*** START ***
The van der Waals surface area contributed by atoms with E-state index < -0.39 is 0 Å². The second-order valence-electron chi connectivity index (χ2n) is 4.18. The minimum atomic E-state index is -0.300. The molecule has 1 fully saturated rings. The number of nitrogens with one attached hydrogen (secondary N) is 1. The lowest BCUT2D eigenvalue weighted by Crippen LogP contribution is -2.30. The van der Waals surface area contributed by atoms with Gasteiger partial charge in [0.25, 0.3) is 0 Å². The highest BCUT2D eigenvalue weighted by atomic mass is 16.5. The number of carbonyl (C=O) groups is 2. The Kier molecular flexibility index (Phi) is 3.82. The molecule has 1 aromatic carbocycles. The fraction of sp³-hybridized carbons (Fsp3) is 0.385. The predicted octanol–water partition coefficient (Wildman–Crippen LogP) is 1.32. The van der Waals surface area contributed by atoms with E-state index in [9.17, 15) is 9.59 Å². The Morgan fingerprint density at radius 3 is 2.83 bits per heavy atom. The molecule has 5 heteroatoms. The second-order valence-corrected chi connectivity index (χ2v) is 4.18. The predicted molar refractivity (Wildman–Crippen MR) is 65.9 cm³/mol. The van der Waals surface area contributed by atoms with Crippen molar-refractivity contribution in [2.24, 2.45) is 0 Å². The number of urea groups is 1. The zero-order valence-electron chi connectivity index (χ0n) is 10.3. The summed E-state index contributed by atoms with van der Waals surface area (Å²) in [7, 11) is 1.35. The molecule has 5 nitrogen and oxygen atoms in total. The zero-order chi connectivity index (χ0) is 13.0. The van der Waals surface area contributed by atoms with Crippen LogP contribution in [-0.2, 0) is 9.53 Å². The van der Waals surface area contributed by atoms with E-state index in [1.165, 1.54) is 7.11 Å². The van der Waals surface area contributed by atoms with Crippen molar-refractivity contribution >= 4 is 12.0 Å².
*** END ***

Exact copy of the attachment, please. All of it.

The van der Waals surface area contributed by atoms with E-state index < -0.39 is 0 Å². The second-order valence-electron chi connectivity index (χ2n) is 4.18. The minimum atomic E-state index is -0.300. The molecule has 1 fully saturated rings. The number of nitrogens with one attached hydrogen (secondary N) is 1. The lowest BCUT2D eigenvalue weighted by Crippen LogP contribution is -2.30. The van der Waals surface area contributed by atoms with Gasteiger partial charge in [0.25, 0.3) is 0 Å². The highest BCUT2D eigenvalue weighted by atomic mass is 16.5. The number of carbonyl (C=O) groups is 2. The Kier molecular flexibility index (Phi) is 3.82. The molecule has 1 aromatic carbocycles. The fraction of sp³-hybridized carbons (Fsp3) is 0.385. The predicted octanol–water partition coefficient (Wildman–Crippen LogP) is 1.32. The van der Waals surface area contributed by atoms with E-state index in [9.17, 15) is 9.59 Å². The Morgan fingerprint density at radius 3 is 2.83 bits per heavy atom. The molecule has 5 heteroatoms. The second-order valence-corrected chi connectivity index (χ2v) is 4.18. The predicted molar refractivity (Wildman–Crippen MR) is 65.9 cm³/mol. The van der Waals surface area contributed by atoms with Crippen molar-refractivity contribution in [2.24, 2.45) is 0 Å². The number of urea groups is 1. The zero-order valence-electron chi connectivity index (χ0n) is 10.3. The summed E-state index contributed by atoms with van der Waals surface area (Å²) in [7, 11) is 1.35. The molecule has 5 nitrogen and oxygen atoms in total. The zero-order chi connectivity index (χ0) is 13.0. The van der Waals surface area contributed by atoms with Crippen LogP contribution in [-0.2, 0) is 9.53 Å². The van der Waals surface area contributed by atoms with E-state index in [1.165, 1.54) is 7.11 Å². The van der Waals surface area contributed by atoms with Crippen molar-refractivity contribution >= 4 is 12.0 Å².